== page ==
I truly feel what you are saying. I have been flitting from one hobby to another like some sort of psychotic bee 🐝. Not being able to settle on anything my life has become “ a series of busy nothings” to quote the messiah Jane Austen. Anyhow just wanted to reach out to you and send a virtual big snuggly hug, you know the kind like snuggling into a grandmothers chenille dressing gown. Stay safe my dear mentor.
    Love always
    Michele Pinney 😘😘

  2. Oh Jen! This is exactly what I needed to read today. I’ve had my head oscillating between business as usual – aka must finish assignments, must survive the final year of my degree in strange circumstances – and my desire to create freely, without worry for where it will go or what it is for.
    I’ve cursed the perpetual mess my children create, with no real desire to stem their creativity or their imaginations, because they’re grieving the world they’ve known too – a world filled with friends and trips to the park, visits to grandparents and extended family, and felt most deeply perhaps, the absence of regular visits to see their dad.
    It doesn’t feel like today is my birthday. There’s been a flurry of messages and posts, love sent from a distance, but as the days all run together this feels like just another spot in that endless stream of waiting for the world to resume.

    1. Everything is topsy turvy and kind of static at the same time, isn’t it?! I love how you’ve described the world of your children, too. So true! I’m sorry you’re birthday has been lost in the mix! Wishing you a beautiful year ahead, Elle, despite all the curve balls!

  3. Well this just made me burst into tears Jen. In a good, miserable, emotional, someone-gets-it kinda way. Reading this is the best thing I’ve done all day. Thanks so much. Sending love and lots of lovely new flowers for your garden your way xx

  4. What a perfect way to end my day. Your words echo my life at the moment. Standing barefoot in the grass everyday even for a short time is helping. Being kind to myself is helping. Reading, resting, writing, cloud gazing, hanging out with my horse are all helping. Reading this is helping. Thank you Jen.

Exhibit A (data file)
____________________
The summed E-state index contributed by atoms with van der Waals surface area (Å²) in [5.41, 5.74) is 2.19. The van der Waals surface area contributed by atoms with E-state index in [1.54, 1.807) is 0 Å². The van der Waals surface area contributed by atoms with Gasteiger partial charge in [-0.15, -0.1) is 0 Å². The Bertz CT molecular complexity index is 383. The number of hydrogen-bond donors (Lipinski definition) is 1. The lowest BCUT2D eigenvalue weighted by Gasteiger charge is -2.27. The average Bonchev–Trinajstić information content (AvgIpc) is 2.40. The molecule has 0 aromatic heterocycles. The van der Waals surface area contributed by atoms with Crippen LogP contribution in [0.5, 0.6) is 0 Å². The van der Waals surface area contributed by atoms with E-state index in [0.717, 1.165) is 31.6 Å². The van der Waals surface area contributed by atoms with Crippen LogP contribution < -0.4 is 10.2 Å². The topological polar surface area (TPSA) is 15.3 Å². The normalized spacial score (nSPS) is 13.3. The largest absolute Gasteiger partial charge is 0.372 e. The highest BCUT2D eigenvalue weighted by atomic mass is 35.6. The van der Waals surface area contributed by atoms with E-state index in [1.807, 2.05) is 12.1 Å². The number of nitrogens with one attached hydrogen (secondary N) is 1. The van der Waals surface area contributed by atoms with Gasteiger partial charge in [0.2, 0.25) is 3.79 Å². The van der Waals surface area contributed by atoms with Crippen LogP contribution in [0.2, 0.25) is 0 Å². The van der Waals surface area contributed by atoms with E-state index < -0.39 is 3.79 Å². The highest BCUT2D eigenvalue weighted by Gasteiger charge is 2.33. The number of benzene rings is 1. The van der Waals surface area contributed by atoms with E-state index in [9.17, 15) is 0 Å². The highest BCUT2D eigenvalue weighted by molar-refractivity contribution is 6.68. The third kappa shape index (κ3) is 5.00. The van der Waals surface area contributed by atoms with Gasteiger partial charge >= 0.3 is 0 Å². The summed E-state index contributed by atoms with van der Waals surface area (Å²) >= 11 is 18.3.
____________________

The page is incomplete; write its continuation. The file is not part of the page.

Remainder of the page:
5. Oh Jen, I understand the scattered feeling well and the emotions. I have been very teary lately. Having two 84 year olds in the house is….’different’. Looking after mum and dad is a time I’m sure I will treasure later on, but I feel like I’m cheating them out of something. They have come from living by the ocean to being cooped up in side my house. so I carry an element of guilt too. We do take short walks and enjoy the sunshine…..thank god we have had some lovely weather. While we all sit in our homes it is easy to think we are alone in the crazy situation. However reading your post reminds me….we are all in this together. Thank you 🌼🌸💐

  6. Gosh. Yes, scattered. Thank you for writing this. All those ridiculously productive and creative people on the socials, utilising their free time like demons, were really starting to get my goat. Scattered isn’t great, but I’m doing my best not to feel guilty about it.
    And… geraniums… they strike better if you cut them, leave them lying on the grass for a day, then stick the end in a cm of honey, then into the ground. They don’t like to be soggy wet so much. Just my experience… And honey is a good antibiotic replacement for any of those striking hormone thangs. I keep a jar just for the garden. It’s full of sand, but it works. An added advantage is the connections it’s made in my head—the smell of honey, the smell of the garden, clever bees, new life and new plants, honey sandwiches and teacups—they all go together now. Nice.

    1. Oh! Someone else mentioned the honey thing! Thank you for this gorgeous comment, too. It has made me laugh bc my goat was got, too. I’m off to pour some honey in a garden jar!! Thank you Kate Rose! xo